Merredin research paves the way

Countryman

Research and development undertaken by the Department of Agriculture and Food in Merredin over the past 40 years has been vital for the achieving improved yields and profits, even in very dry seasons, farmers were told yesterday.

On the occasion of Merredin Research Station's 100th field day, Grains Industry executive director Mark Sweetingham said the department's research station remained at the forefront of research into agriculture, playing an important part in much of the advice and technology made available to growers in the eastern Wheatbelt.

"In 1969, Western Australia suffered a serious drought which decimated crops, resulting in very little wheat being harvested. In 2010, an almost identical dry season was experienced across the Wheatbelt, yet growers averaged nearly one tonne per hectare of wheat," Dr Sweetingham said. "The reason for the difference in wheat yields, under very similar seasonal conditions, is that during the intervening 40 years, research and development by the department in partnership with an innovative farming community resulted in the adoption of better varieties and better crop production systems."

Dr Sweetingham said many of the advancements in cropping hinged on the advent of minimum tillage, which revolutionised the way crops were sown.

"Today's seeding systems have unlocked earlier sowing opportunities on less opening rainfall events which results in greater water-use efficiency and generates higher yields," he said.

Prior to the start of minimum tillage research in the mid 1970s, crops were sown using three full cultivations - two to turn the soil and kill weeds and a third cultivation to sow the seed.

Over time, these cultivations destroyed the soil structure, making them significantly more vulnerable to wind and water erosion and reducing rainfall infiltration rates on certain soil types.

"In contrast, minimum tillage involves just one pass to sow the crop into standing stubble, causing minimum soil disturbance, and weeds are controlled using herbicides," Dr Sweetingham said.

"Long-term research at Merredin demonstrated that the use of minimum tillage in continuous cropping systems improves soil structure and water holding capacity.

"Investigations by soil scientists, agriculture engineers and agronomists at Merredin found that some heavy soils responded well to gypsum application.

"This led to the department developing a simple test that growers could use to determine which soils would respond well to gypsum.

"In combination with minimum tillage, the use of gypsum improved the structure and yield potential of many cropping soils in the eastern Wheatbelt region."

During the past 25 years, research at Merredin has kept abreast of new advancements in minimum tillage technology, testing the effectiveness of different seeding systems and how best to manage the retained stubble and herbicides associated with the system.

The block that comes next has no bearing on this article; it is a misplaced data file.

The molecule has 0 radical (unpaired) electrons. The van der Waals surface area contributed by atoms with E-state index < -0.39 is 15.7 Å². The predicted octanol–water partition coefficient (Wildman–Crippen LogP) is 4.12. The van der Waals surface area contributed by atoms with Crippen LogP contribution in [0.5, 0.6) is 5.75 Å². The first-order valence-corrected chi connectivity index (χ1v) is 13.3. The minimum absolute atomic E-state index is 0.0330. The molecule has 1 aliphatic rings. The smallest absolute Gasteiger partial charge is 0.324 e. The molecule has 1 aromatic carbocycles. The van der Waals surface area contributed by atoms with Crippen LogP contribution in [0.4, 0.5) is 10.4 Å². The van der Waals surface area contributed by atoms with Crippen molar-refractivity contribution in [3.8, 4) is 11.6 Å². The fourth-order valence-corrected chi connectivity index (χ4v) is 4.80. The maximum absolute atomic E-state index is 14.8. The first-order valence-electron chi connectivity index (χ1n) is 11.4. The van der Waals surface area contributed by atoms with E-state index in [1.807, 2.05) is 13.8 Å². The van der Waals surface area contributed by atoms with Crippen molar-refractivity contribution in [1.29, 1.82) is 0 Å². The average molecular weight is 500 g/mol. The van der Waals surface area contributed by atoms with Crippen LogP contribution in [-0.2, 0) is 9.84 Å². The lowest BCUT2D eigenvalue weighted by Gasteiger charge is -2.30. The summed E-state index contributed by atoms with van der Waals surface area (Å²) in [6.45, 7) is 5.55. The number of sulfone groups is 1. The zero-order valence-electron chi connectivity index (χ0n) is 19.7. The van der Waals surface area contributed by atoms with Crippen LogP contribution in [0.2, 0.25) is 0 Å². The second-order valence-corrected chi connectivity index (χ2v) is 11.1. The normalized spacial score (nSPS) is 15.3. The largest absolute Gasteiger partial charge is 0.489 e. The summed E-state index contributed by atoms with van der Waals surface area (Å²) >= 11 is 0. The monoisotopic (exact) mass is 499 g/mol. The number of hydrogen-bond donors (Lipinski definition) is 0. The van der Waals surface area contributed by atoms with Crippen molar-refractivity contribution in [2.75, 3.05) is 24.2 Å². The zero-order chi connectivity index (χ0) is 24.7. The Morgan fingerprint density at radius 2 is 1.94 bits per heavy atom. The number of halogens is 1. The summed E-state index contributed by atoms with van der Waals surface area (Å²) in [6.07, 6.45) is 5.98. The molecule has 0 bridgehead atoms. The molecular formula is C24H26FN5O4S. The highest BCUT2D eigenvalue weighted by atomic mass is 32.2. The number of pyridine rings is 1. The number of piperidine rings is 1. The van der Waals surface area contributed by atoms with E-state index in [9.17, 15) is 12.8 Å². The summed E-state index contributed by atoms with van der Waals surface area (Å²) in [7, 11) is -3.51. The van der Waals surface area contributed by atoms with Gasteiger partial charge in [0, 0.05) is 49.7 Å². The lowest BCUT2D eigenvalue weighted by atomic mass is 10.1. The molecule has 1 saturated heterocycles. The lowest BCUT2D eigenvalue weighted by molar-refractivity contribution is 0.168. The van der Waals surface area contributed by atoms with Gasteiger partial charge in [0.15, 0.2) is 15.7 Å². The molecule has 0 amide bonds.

"In 1978, 40,000 hectares were seeded using minimum tillage and this increased to one million hectares in 1982-83," Dr Sweetingham said.

"Today, more than 90 per cent of growers in the Wheatbelt seed their crops using minimum tillage techniques."

Department Grains Innovation Networks director David Bowran said minimum tillage was made possible through the widespread release in the mid 1970s and 1980s of broad-spectrum herbicides that enabled farmers to easily control weeds.

"Research at Merredin at the time reinforced the importance of consistent spray cover to control weeds," Dr Bowran said.

"Critical factors for herbicide efficacy were identified, including using the correct spray under the right weather conditions and maintaining and calibrating boom sprays.

"This stimulated broadscale practice change, with growers adopting best practice spray operations and maintaining boomspray systems to ensure effective operations."

The sensitivity of new crop and pasture varieties to herbicides was also researched at Merredin and recommendations about rotations and herbicide use were developed for farmers.

Recent research on the importance of summer weed control for storing soil moisture for crop use has been integral to farmers developing the confidence to control summer weeds.

Dr Bowran said the introduction of minimum tillage meant that crop stubble was no longer buried in the soil, as had been the case under full cultivation.

"The presence of stubble made it difficult to sow the following crop and to overcome this, farmers burned the stubble each autumn before seeding," Dr Bowran said. "But removing stubble increased the risk of erosion and made cropping soils difficult to work when wet.

"In the early 1980s, research started at Merredin to determine the best way to manage retained stubble so that soils were protected and farmers could sow crops with ease.

"The work found that retained stubble helped moisture to penetrate into soils and reduced evaporation on fine-textured soils, resulting in substantially increased yield when compared with areas where stubble had been burnt."

Dr Sweetingham said precision agriculture, or the ability to accurately auto-steer seeders, sprayers and harvesters using GPS technology, had generated significant savings for farmers in fuel, fertilisers and chemical inputs.